Whether you live in a large city or small town, we can save you money! Where do we provide Texas electricity? We service customers in more than 400 deregulated communities in Texas. We work with principal utilities throughout the state of Texas to provide prepaid electricity. The utilities are: Oncor in the Dallas / Fort Worth Metroplex and various parts of West Texas; CenterPoint Energy in Houston and the surrounding areas; AEP Central in Corpus Christi and surrounding areas; AEP North in Abilene and other North Texas communities.

We help Texas compare energy rates, including a variety in the DFW area from high-quality, low-cost fixed-rate electricity plans to  prepaid electricity plans, green electricity plans, and Build Your Own Plan options. Whatever your electricity needs, Quick Electricity has the best energy providers in Dallas, Fort Worth, Lewisville, Arlington, Frisco, McKinney, Plano, Hurst and most DFW suburbs.
You need cheap electricity in Fort Worth, TX, on a plan that meets your needs. That may mean choosing a plan with no credit check, a pay-as-you-go plan that gives you great financial control, or a green energy plan that mirrors your environmental conscientiousness, to name a few. We help you find a cheap electricity rate that’s part of a service plan that fits your specific needs.
In Fort Worth, 0% of people have switched to a plan that has some renewable energy component to it. Another 0% have switched to a plan that is partially renewable, while 0% have switched to a plan that powers homes completely by renewable electricity. This of course means that 100% of people have remained on a plan powered by traditional sources of electricity such as coal or nuclear power.
In just a few short years, prepaid light companies have grown in popularity amongst Texans. Without committing to a long term contract, fees and huge deposits, pay-as-you-go electricity is the easiest and fastest way to have same day power to your home or apartment. With Quick Electricity you can now compare prepaid electricity rates and plans from many providers across the state. We are happy to deliver the best brands to our customers.  Take a look around and find the plan that’s best for you.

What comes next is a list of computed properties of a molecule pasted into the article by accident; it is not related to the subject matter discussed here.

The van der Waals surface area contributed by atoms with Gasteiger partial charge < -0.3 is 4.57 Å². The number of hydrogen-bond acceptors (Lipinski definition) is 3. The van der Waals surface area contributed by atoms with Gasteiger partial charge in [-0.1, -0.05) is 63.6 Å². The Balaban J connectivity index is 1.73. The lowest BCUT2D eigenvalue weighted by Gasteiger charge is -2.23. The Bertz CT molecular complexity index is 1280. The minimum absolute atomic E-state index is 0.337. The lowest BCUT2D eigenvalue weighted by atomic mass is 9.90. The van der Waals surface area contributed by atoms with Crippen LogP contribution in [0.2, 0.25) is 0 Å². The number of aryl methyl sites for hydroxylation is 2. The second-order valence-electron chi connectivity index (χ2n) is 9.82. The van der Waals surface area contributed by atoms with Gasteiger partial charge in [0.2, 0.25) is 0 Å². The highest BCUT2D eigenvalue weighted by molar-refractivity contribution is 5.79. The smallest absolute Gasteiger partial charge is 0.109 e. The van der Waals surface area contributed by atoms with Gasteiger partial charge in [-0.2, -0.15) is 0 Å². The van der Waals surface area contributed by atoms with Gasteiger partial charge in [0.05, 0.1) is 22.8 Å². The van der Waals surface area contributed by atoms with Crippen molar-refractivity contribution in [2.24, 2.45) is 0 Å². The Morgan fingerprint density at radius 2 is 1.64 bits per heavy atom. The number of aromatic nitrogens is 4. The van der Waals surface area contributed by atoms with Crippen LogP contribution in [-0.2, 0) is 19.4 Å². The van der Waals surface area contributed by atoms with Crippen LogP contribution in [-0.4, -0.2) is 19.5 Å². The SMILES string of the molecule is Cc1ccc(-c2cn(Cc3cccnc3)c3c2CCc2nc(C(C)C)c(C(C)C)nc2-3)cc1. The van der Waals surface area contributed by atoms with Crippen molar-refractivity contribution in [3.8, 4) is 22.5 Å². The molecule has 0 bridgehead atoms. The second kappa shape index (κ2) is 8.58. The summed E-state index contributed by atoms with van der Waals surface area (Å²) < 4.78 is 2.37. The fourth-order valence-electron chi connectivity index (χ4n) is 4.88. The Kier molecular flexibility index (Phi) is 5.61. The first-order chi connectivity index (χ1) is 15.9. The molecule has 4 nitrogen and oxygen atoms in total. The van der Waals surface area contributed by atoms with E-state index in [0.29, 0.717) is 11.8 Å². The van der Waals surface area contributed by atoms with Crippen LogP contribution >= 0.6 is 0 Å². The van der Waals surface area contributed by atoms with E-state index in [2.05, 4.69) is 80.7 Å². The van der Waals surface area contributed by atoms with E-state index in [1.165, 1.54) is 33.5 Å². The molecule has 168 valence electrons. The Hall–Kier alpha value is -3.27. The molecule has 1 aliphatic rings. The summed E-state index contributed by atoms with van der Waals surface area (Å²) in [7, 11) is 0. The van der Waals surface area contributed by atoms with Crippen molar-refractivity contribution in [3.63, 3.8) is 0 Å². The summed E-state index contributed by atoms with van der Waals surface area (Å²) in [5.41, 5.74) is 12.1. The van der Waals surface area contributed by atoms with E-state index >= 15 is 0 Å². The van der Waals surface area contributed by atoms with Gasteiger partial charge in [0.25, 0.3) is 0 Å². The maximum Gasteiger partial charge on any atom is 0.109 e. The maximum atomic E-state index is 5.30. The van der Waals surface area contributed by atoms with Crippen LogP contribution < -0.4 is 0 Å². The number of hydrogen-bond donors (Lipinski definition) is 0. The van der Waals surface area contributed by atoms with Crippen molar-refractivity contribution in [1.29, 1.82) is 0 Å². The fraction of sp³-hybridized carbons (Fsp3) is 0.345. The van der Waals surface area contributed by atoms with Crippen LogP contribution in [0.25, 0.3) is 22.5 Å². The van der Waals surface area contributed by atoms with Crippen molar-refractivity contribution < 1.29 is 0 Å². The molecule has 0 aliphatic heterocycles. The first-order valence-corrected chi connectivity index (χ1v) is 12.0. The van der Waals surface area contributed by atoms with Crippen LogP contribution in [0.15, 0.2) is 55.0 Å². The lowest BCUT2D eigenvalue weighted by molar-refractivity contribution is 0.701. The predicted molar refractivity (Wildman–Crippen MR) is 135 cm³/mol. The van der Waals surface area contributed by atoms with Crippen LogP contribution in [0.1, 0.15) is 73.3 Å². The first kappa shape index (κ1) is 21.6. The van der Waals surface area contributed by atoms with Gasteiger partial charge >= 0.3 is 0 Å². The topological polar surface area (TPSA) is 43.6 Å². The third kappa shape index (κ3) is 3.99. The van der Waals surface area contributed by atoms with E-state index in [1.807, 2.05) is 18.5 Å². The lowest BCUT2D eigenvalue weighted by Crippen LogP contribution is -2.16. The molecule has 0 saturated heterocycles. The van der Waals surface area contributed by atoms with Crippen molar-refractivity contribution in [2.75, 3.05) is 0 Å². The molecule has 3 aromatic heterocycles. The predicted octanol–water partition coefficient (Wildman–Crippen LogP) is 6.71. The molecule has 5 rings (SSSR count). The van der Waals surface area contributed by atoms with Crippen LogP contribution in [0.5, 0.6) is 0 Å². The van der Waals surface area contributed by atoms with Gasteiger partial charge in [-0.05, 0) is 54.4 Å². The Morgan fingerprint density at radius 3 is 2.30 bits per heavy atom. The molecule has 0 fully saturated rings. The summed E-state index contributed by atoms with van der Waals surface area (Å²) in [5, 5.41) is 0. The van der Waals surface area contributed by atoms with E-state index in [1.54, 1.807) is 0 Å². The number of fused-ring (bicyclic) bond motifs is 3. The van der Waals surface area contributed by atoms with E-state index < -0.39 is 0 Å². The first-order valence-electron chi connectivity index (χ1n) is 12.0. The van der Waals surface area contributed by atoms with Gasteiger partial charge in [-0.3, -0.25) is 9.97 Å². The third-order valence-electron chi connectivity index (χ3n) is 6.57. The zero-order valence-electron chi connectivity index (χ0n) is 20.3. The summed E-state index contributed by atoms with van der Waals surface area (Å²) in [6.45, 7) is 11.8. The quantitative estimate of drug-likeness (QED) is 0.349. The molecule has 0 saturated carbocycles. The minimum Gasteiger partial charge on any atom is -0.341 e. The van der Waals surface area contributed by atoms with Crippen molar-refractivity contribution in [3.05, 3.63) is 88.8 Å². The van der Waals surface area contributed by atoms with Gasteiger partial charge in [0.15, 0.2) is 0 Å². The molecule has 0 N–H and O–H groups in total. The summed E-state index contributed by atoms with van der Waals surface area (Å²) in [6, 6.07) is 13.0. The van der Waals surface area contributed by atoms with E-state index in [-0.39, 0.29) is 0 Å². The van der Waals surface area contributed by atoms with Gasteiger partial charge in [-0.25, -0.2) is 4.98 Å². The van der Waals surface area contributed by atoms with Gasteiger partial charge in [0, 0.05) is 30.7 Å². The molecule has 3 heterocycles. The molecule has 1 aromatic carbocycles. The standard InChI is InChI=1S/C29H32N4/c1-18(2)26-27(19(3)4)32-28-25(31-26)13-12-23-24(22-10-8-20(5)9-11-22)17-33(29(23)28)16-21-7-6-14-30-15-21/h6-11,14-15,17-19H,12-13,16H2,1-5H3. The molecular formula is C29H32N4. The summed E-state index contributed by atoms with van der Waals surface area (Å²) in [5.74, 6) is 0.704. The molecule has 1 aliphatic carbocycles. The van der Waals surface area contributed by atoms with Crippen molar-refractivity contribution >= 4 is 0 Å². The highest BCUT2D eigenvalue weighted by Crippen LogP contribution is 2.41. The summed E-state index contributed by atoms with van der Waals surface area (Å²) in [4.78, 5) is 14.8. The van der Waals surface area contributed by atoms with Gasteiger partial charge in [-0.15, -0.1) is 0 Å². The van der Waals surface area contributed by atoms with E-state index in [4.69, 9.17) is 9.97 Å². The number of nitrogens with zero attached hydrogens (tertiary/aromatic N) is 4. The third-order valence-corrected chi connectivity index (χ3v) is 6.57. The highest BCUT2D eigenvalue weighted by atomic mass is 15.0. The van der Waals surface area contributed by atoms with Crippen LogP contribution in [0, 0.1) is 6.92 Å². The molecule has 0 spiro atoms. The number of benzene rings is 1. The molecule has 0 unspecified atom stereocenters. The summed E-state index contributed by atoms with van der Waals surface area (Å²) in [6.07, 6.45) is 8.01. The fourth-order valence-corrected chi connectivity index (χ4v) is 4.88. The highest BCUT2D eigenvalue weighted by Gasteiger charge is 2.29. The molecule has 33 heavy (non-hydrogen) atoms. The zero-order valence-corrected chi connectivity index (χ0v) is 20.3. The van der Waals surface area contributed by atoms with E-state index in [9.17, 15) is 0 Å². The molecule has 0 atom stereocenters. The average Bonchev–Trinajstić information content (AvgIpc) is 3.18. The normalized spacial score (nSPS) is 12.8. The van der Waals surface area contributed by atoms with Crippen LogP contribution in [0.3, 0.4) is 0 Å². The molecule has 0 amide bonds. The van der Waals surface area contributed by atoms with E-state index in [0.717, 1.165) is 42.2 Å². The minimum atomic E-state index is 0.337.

It may come as a surprise that what you pay for power is a culmination of many factors. A lot goes into flipping on that switch: electricity must be generated and delivered through equipment that operates on fuel and requires building and maintenance costs. When the prices of these things increase or decrease, so does your electricity bill.  As a matter of fact, prices change every minute, but customers are charged based on seasonal demand. There are so many factors, some large, some small, that go into determining the price of electricity in the United States: Cost of Fuels: Electricity has to be generated and delivered, and these processes take energy supplied by fuels. As you probably know, fuel prices vary, which in turn affects the cost of electricity. Power Plant Costs: Like anything else, power plants need to be built and maintained. That, plus the operating costs, have an impact on electricity prices. Transmission and Distribution System Costs: Like the point above, distribution and delivery systems also need to be built, maintained, and repaired when necessary. Weather: Inclement weather can work for or against you when it comes to electricity costs. Rain and snow can assist in cheaper hydropower generation, while wind keeps turbines spinning. However, extreme weather that increases the demand for electricity can ultimately make it more expensive. Regulations: Regulations vary per state, with some service/utility...
In Fort Worth, 0% of people have switched to a plan that has some renewable energy component to it. Another 0% have switched to a plan that is partially renewable, while 0% have switched to a plan that powers homes completely by renewable electricity. This of course means that 100% of people have remained on a plan powered by traditional sources of electricity such as coal or nuclear power.